The Physician Assistant Studies program in Traverse City earned a $8,750 grant from the Grand Traverse Regional Community Foundation and Northwest Michigan Osteopathic Endowment.
Nicholus Kopacki, director of PAS expansion services and clinical affiliate faculty, said the grant money will be used to purchase anatomy models for the PAS lab.
University Development staff members gave a presentation about alumni engagement at the CASE District V and VI Conference in Chicago, Illinois.
Carolyn Clayton, director of annual giving, and Katelyn Semelbauer, assistant director of annual giving, detailed the Alumni Champions program, which seeks alumni volunteers who engage in peer-to-peer networking to help increase alumni giving.
“Sharing the Alumni Champions program with other colleges and universities from across the country really put into perspective the uniqueness and impact of the Laker Effect," Semelbauer said.
Learn more about Alumni Champions by visiting www.gvsu.edu/giving.
In Sweden, the Grammis Awards are considered to be the Swedish equivalent of the Grammy Awards in the U.S. Gregory Maytan, associate professor of violin, recently received a nomination for a Grammis Award in the "Classical CD of the Year" category.
Maytan's CD, "Amanda Maier Volume 1," is one of five albums competing in the category.
Amanda Maier (1853-94) is best known for becoming the first woman to graduate with degrees in violin, piano and music history from what is today known as the Royal University of Music in Stockholm. Maier's talents attracted the attention of famous composers, such as Johannes Brahms and Edvard Grieg. She died at the age of 41 from tuberculosis, and left behind only a small number of works.
Maytan's love for Maier's musical expertise began when he was first introduced to her work at the age of 14 after one of his teachers instructed him to learn one of Maier's sonatas.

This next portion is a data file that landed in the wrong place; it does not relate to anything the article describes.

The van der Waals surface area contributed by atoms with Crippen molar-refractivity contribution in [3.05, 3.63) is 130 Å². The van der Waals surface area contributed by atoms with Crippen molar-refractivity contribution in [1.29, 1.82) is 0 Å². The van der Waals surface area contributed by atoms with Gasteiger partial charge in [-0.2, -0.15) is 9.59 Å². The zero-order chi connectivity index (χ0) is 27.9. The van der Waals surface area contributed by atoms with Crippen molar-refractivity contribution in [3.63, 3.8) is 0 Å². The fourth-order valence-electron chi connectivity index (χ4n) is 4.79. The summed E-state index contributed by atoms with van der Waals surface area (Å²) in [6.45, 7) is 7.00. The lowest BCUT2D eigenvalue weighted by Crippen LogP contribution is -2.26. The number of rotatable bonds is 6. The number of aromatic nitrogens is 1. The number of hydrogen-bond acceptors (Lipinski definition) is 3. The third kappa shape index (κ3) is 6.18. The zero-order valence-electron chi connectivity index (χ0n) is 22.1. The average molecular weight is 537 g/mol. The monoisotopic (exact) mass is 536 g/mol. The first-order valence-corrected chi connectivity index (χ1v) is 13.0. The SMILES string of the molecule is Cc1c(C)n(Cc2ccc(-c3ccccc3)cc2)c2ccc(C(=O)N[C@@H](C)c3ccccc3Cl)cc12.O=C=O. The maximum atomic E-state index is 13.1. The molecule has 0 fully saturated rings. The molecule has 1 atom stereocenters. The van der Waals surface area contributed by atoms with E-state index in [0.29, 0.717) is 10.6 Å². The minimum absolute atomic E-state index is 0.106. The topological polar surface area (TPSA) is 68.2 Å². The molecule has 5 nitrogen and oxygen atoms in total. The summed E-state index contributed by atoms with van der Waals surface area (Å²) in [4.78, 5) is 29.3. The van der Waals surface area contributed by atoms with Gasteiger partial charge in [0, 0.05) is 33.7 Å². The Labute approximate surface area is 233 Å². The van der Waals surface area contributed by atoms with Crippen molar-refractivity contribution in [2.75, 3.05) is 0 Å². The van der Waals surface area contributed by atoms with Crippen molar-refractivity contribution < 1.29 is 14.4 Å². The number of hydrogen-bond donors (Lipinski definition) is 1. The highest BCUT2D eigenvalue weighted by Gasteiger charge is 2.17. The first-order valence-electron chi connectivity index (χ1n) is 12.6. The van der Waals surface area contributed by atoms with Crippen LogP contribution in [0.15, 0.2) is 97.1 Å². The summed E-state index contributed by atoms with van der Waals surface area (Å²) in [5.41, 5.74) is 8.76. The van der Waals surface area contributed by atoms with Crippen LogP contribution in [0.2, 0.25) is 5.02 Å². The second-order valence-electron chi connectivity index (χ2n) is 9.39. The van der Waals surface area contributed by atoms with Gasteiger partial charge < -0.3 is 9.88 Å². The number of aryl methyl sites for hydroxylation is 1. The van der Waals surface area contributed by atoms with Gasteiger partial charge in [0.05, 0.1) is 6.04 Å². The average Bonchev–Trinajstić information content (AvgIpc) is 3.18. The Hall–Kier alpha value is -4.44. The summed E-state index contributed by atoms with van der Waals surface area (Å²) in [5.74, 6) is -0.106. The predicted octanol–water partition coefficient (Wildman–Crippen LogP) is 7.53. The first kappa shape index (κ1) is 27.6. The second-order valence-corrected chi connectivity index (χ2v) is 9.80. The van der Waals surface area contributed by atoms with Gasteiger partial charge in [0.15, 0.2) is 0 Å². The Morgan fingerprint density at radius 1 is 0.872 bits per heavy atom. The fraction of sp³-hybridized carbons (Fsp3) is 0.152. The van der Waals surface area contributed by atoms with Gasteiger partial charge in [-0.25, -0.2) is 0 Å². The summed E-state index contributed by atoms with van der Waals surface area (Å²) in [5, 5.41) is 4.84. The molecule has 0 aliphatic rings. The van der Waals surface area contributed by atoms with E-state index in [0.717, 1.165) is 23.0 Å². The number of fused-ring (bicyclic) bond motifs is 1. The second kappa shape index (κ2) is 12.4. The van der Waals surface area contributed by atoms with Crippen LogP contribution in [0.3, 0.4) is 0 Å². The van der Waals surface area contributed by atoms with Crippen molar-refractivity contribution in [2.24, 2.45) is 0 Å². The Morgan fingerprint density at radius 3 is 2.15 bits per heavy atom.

Maytan originally approached dB Productions, a Swedish record company, with the idea of recording a long forgotten violin concerto by Maier while he was in Sweden on sabbatical.
The Grammis Award winners will be announced February 28 during the ceremony in the Stockholm Concert Hall. The gala event will be broadcasted live on Swedish national television and streamed online.
Michael Moody, Frey Foundation Chair for Family Philanthropy at the Johnson Center, was interviewed by WalletHub.com for a story about the nation's most- and least-charitable states.
Gleaves Whitney, director of the Hauenstein Center for Presidential Studies, was interviewed by Politico and Time for stories about the transition from President Obama to President-elect Trump. He was also interviewed by Time, USA Today, New Republic, Associated Press and WWJ-AM for stories about Obama's farewell address.
Jason Crouthamel, professor of history, was a co-organizer of "Languages of Trauma," an international, interdisciplinary conference at Humboldt University at Berlin.
Danny Balfour, professor of public, nonprofit, and health administration, wrote a book chapter, "Doubling Down on Derivatives: The Legal but Corrupt Exploitation of the Fallout from the Great Recession," published in Legal but Corrupt: A New Perspective on Public Ethics.
Roger Ellis, professor of communications, wrote an article, "On the Science with Mark Russel at the New York Public Theater," published in the American Journal of Arts Management.
Donald Mitchell Jr., assistant professor of education, and a graduate student were co-authors of an article, “Developing Multicultural Competence for Preparing Student Affairs Professionals Through a Study Away Program,” published in the Journal of College Student Development.
Jeremiah Cataldo, associate professor, Honors College, gave a presentation, "Victimized Colonizers: New 13 as an Autotelic Narrative for the Syrian Refugee Experience?" at the Annual Meeting of the Society of Biblical Literature and the American Academy of Religion.
Elizabeth MacQuillan, assistant professor of clinical dietetics, wrote an article, "Using GIS Mapping to Target Public Health Interventions: Examining Birth Outcomes Across GIS Techniques," published in the Journal of Community Health.